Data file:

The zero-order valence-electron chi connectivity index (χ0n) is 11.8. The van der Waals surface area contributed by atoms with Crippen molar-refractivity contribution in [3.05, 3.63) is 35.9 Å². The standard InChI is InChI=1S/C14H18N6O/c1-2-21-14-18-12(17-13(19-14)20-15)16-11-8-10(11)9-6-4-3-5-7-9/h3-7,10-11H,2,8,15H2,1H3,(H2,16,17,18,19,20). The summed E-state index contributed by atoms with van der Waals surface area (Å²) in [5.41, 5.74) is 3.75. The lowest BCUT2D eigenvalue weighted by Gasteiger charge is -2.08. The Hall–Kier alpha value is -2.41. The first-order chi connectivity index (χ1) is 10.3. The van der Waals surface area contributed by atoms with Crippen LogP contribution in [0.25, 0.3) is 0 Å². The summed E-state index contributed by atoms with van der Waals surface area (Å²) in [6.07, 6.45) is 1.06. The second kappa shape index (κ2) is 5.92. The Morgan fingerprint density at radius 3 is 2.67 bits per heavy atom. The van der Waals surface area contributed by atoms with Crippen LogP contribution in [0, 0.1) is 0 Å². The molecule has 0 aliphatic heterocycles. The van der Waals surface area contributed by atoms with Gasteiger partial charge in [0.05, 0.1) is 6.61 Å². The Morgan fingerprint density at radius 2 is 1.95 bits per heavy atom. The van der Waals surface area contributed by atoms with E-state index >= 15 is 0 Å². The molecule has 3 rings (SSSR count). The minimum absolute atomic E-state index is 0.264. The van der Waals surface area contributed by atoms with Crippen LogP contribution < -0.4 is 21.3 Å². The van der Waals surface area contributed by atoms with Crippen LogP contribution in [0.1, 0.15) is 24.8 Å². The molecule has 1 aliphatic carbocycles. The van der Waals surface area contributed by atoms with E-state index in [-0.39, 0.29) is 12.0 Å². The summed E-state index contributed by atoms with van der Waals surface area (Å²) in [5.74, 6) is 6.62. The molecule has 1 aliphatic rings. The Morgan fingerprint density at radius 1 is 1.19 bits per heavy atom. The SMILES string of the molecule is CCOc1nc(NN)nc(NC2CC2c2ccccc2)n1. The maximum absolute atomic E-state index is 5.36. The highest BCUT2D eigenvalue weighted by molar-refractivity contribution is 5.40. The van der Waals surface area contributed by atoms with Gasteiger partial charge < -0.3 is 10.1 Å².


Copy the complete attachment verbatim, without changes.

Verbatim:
The zero-order valence-electron chi connectivity index (χ0n) is 11.8. The van der Waals surface area contributed by atoms with Crippen molar-refractivity contribution in [3.05, 3.63) is 35.9 Å². The standard InChI is InChI=1S/C14H18N6O/c1-2-21-14-18-12(17-13(19-14)20-15)16-11-8-10(11)9-6-4-3-5-7-9/h3-7,10-11H,2,8,15H2,1H3,(H2,16,17,18,19,20). The summed E-state index contributed by atoms with van der Waals surface area (Å²) in [5.41, 5.74) is 3.75. The lowest BCUT2D eigenvalue weighted by Gasteiger charge is -2.08. The Hall–Kier alpha value is -2.41. The first-order chi connectivity index (χ1) is 10.3. The van der Waals surface area contributed by atoms with Crippen LogP contribution in [0.25, 0.3) is 0 Å². The summed E-state index contributed by atoms with van der Waals surface area (Å²) in [6.07, 6.45) is 1.06. The second kappa shape index (κ2) is 5.92. The Morgan fingerprint density at radius 3 is 2.67 bits per heavy atom. The van der Waals surface area contributed by atoms with Crippen LogP contribution in [0, 0.1) is 0 Å². The molecule has 0 aliphatic heterocycles. The van der Waals surface area contributed by atoms with Gasteiger partial charge in [0.05, 0.1) is 6.61 Å². The Morgan fingerprint density at radius 2 is 1.95 bits per heavy atom. The van der Waals surface area contributed by atoms with E-state index >= 15 is 0 Å². The molecule has 3 rings (SSSR count). The minimum absolute atomic E-state index is 0.264. The van der Waals surface area contributed by atoms with Crippen LogP contribution < -0.4 is 21.3 Å². The van der Waals surface area contributed by atoms with Crippen LogP contribution in [0.1, 0.15) is 24.8 Å². The molecule has 1 aliphatic carbocycles. The van der Waals surface area contributed by atoms with E-state index in [-0.39, 0.29) is 12.0 Å². The summed E-state index contributed by atoms with van der Waals surface area (Å²) in [5.74, 6) is 6.62. The molecule has 1 aliphatic rings. The Morgan fingerprint density at radius 1 is 1.19 bits per heavy atom. The SMILES string of the molecule is CCOc1nc(NN)nc(NC2CC2c2ccccc2)n1. The maximum absolute atomic E-state index is 5.36. The highest BCUT2D eigenvalue weighted by molar-refractivity contribution is 5.40. The van der Waals surface area contributed by atoms with Gasteiger partial charge < -0.3 is 10.1 Å².